In a full-court press, the defenders are mostly positioned on the ball-side of the floor, so a quick reversal to the opposite side will often beat it. Also, after passing off to another teammate, cut and try to get the next pass right back again. Often after the first or second pass is made, the press is beaten.


Leadership, Attitude

I like a point guard who is confident and a little "feisty" - who is able to grab his/her teammates and say, "C'mon, let's go!". Be pro-active and learn to anticipate game situations. It doesn't help to yell at a teammate after the defensive error has already been committed. Instead, anticipate that the opponent will probably go to their best shooter on the next possession and pro-actively tell his defender something like, "They're gonna go to your guy, John... be ready."

Be the leader on the floor and the team will follow your example. Most often your offense starts with you, and you are the first line of defense when the opponent comes up the floor. If you meet their point guard in an aggressive manner on defense, your teammates with pick up on that and play hard too.

As a team leader, you must be willing to work harder than anyone else in practice so as to "lead by example". You must try to get along well with all your teammates and be a "peace-maker". Don't allow players to belittle each other (often done in a joking way, but still hurtful). Promote team spirit and unity. Make younger teammates and those teammates who get less playing time feel important too.

Ervin Magic Johnson
Ervin Magic Johnson

Skills Necessary to be a Good Point Guard

1. Passing and faking skills

A good point guard must be clever and know how to pass-fake, shot-fake, fake with eyes and feet (jab steps), know how to change speeds, etc. You must also be an excellent passer (see Passing). Practice your "no-look" passes as much as your shooting.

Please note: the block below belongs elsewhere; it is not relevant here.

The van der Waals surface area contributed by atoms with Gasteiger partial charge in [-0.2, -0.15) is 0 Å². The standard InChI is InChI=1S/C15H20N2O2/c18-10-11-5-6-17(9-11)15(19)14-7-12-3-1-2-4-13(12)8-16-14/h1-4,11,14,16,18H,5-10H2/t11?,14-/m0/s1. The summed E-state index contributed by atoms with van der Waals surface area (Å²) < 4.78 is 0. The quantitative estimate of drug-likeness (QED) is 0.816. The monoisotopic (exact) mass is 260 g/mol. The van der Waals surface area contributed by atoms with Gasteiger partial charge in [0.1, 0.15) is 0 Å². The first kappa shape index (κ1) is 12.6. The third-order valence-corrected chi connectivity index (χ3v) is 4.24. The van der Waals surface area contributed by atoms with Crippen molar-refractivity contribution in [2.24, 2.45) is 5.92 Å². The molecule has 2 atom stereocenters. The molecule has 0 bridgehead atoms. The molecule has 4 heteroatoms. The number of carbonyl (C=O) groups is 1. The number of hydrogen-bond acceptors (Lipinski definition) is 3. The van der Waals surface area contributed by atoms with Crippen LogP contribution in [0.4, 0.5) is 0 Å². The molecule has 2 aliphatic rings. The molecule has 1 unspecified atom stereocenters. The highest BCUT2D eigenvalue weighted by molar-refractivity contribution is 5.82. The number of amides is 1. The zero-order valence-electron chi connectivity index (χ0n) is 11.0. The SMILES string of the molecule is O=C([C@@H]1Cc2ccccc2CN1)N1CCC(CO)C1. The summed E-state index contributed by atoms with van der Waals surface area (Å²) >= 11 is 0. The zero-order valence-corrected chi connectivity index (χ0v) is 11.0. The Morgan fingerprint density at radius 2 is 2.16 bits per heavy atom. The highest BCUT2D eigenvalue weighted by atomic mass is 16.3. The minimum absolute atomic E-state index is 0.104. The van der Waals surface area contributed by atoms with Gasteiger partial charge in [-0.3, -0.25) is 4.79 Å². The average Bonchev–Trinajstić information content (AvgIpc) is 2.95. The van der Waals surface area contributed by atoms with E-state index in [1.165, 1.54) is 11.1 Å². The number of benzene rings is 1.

2. Dribbling

You must be a good ball-handler, but you don't have to be the most awesome dribbler in the world. Magic Johnson was not the most awesome dribbler, but he could handle the ball very well, was very intelligent and an excellent passer, and one of the greatest players and greatest point guards ever to play the game.

You can be a very good point guard if you play under control, play smart, are able to dribble with either hand (with head and eyes forward), have a good crossover dribble, and an around-the-back dribble. See "Dribbling", "Stationary Dribbling Drills"


3. 1-on-1 moves

Learn to beat your man off the dribble, take it into the paint and shoot the short jumper or dish off. Practice and get good at finishing lay-ups under pressure, in traffic. See Guard Moves and Skills. The "in and out" and the "hesitation" moves are good for attacking the defender in transition.

4. Outside shooting

It is another bonus if you can hit the outside shot too. See "Teaching/Learning How to Shoot", "Shooting Drills"

5. Free-throw shooting

You will get fouled when attacking the paint, or late in the game when the opponent has to foul to stop the clock. So you must be a confident free-throw shooter. See "How to Become a Good Free-Throw Shooter".

6. Handling full-court pressure - beating the press

Have good court vision, see the floor, and see the defense. Make good decisions - when to attack with the dribble, when to pass. First get open and get the ball - get open for the outlet pass off a rebound, or for the inbounds pass after a score.

Attack with speed and quickness but always stay under control and avoid turnovers. Look up the court for a pass to an open teammate. Avoid traps and learn how to escape from traps. Show confidence and leadership.


7. Conditioning

You may have to play most of the game so be in excellent physical, aerobic condition. Get in shape before the season starts so you are ready to go on the first day.

8. Defense

A good point guard shows leadership on the defensive end and can "rally the troops" to tighten things up. Work on your on-ball defense, and your ability to stop dribble-penetration. You will also get ball-screened, so learn how defend the pick and roll. Defend without fouling. Play smart. We can't have our point guard sitting on the bench most of the game in foul trouble.

9. Intangibles

As discussed above: leadership, communication, court vision, time and game management, controlling tempo, decision making, etc.

There's a lot to learn, but to me, the point guard position is the most fun and challenging position to learn to play.